#### Projects- Quantum computation and entanglement with ion strings
- Strongly interacting Fermi gases
- Dipolar quantum gases
- Quantum entanglement in higher-dimensional Hilbert spaces: foundations and applications
- Probing and controlling mesoscopic low-dimensional quantum systems
- Quantum agents, simulation and measurement-based computation
- Atom cavity QED
- Simulation of strongly correlated quantum systems
- Many-body quantum systems of cold atoms, molecules and ions
- A quantum switch for light
- Large-scale numerical simulations of quantum matter
- Entanglement in a CQED system
| # A quantum switch for light
#### Arno Rauschenbeutel Jürgen Volz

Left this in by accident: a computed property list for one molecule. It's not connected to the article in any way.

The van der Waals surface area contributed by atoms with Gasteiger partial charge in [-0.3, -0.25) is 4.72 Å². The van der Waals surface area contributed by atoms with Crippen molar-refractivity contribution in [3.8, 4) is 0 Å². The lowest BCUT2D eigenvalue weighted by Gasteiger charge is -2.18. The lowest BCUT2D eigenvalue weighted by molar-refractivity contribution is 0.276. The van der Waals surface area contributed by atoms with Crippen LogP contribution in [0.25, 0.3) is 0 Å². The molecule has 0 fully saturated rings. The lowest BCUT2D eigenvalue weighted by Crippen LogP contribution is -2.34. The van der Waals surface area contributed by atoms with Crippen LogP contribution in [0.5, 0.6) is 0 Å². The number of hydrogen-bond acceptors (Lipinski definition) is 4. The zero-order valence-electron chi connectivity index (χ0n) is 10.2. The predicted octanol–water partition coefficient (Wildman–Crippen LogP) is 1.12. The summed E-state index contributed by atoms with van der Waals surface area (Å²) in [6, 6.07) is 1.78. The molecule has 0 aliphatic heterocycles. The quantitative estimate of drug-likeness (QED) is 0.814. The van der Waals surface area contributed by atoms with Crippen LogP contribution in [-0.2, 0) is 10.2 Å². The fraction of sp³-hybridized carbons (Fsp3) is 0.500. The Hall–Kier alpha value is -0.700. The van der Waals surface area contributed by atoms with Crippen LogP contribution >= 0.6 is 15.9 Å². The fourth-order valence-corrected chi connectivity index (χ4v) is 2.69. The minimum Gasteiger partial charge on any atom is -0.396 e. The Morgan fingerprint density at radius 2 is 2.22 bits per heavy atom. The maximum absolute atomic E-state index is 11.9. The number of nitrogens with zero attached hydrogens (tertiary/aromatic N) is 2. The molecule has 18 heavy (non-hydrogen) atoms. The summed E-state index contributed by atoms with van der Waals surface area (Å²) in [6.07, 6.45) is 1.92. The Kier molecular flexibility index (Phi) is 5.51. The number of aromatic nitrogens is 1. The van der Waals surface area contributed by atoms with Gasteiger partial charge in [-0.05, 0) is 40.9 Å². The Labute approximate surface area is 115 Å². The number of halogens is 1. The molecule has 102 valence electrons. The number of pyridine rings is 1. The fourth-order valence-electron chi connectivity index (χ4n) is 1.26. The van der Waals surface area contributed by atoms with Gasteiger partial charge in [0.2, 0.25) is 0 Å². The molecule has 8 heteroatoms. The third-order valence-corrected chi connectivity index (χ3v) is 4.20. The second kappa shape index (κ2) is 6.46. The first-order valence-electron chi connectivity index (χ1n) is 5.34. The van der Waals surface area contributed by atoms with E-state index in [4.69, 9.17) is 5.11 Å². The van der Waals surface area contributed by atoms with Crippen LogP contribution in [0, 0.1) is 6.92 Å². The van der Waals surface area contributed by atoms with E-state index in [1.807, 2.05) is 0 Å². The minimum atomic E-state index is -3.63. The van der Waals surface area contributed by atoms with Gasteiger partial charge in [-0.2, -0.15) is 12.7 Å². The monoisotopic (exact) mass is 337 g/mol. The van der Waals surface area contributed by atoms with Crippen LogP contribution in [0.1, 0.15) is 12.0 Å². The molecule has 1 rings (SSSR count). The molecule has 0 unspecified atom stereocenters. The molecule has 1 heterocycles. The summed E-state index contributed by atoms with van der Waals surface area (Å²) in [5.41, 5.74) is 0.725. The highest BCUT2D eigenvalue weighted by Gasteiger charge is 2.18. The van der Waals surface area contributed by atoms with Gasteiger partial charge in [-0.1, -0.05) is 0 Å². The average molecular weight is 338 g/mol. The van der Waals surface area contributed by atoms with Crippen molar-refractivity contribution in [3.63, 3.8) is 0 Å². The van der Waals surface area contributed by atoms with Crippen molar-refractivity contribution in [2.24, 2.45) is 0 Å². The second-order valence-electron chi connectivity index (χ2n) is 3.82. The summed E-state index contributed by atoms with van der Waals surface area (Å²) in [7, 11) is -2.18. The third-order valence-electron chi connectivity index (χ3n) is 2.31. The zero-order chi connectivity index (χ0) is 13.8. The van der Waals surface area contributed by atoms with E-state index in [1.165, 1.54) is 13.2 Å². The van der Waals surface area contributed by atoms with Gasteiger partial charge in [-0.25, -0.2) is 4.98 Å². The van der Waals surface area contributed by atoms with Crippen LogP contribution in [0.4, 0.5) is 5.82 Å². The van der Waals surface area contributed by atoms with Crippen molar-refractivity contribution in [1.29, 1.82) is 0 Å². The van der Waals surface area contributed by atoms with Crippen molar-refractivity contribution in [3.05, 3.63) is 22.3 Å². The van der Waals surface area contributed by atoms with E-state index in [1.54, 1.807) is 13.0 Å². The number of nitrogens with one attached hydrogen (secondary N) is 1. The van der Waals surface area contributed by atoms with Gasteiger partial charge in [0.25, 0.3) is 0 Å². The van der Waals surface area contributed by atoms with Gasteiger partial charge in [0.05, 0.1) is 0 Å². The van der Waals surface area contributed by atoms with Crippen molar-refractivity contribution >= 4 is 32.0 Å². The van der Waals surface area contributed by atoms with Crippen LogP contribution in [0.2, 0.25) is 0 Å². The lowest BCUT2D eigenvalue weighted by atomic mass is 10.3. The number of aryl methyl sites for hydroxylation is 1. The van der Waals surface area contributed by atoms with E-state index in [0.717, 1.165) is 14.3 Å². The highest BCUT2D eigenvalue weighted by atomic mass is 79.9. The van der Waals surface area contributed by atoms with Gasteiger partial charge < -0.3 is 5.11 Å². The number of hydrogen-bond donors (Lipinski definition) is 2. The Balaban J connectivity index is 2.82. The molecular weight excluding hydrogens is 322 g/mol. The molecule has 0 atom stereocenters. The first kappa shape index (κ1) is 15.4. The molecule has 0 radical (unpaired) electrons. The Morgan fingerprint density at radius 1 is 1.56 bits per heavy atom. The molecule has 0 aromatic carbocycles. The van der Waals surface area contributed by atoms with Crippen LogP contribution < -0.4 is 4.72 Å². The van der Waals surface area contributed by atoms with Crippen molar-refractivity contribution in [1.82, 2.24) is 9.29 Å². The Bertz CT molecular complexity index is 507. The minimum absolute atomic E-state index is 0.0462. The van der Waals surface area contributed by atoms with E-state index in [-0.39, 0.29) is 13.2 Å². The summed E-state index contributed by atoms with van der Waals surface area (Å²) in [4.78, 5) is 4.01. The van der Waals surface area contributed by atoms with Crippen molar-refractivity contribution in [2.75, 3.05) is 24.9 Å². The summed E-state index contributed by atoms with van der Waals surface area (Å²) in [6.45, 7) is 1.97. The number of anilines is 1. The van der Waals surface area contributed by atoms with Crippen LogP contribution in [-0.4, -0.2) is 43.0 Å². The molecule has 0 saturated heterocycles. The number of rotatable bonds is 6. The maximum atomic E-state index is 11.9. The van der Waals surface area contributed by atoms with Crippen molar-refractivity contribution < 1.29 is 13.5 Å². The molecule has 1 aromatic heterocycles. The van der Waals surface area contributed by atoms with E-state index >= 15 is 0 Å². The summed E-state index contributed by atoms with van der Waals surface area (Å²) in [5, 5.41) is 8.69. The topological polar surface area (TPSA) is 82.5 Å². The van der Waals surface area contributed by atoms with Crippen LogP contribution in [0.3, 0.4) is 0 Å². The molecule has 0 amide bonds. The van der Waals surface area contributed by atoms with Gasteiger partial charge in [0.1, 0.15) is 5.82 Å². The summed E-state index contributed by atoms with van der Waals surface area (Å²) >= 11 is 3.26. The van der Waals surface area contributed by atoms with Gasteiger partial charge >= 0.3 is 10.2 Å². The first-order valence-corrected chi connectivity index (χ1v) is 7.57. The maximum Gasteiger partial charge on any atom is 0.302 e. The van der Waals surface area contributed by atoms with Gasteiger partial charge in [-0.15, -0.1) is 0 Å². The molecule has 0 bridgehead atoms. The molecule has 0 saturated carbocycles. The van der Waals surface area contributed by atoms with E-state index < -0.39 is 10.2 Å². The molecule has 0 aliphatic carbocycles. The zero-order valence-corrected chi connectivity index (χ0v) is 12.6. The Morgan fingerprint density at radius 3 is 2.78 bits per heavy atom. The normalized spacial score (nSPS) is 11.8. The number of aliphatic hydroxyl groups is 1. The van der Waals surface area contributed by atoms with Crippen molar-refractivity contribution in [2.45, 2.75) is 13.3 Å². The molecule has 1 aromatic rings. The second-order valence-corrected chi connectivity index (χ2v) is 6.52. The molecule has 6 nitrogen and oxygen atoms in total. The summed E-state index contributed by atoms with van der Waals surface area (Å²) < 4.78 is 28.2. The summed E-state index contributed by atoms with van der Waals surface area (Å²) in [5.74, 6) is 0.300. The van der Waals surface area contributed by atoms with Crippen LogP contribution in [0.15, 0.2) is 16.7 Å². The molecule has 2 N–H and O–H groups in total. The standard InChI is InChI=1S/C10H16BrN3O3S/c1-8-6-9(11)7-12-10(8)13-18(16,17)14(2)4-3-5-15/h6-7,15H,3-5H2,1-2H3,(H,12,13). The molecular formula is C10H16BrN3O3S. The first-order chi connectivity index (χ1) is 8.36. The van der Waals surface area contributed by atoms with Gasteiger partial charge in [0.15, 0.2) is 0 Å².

This project employs single neutral rubidium atoms which are coupled to a novel type of whispering-gallery-mode (WGM) microresonator—a so-called bottle microresonator (BMR). BMRs are conceptually similar to traditional WGM microresonators and share many advantageous properties with the latter. They are true four-port devices and enable a resonator–mediated nonlinear interaction between two distinct optical signals. We propose to realize a BMR-based quantum switch for light in which the internal state of a single atom, strongly coupled to the BMR mode, defines the output port for the incident light field. In contrast to its classical counterpart, the switch can also be initiated in a superposition state, leading to entanglement between the atomic state and the output mode. Our system will allow us to implement advanced devices and protocols at the level of real applications such as, e.g., single-photon optical transistors. In addition, it permits the exchange of quantum information as well as the generation of entanglement between light and matter. In particular, the low intrinsic losses of the system should enable us to prepare mesoscopic entangled states—so-called nonlocal Schrödinger cat states. We plan to systematically study the properties of these states and to change the mean photon number in a continuous fashion. We will thereby investigate the transition from the microscopic world, where the fundamental rules of quantum mechanics are obeyed, to the classical world, where the quantum mechanical features are lost due to decoherence. | |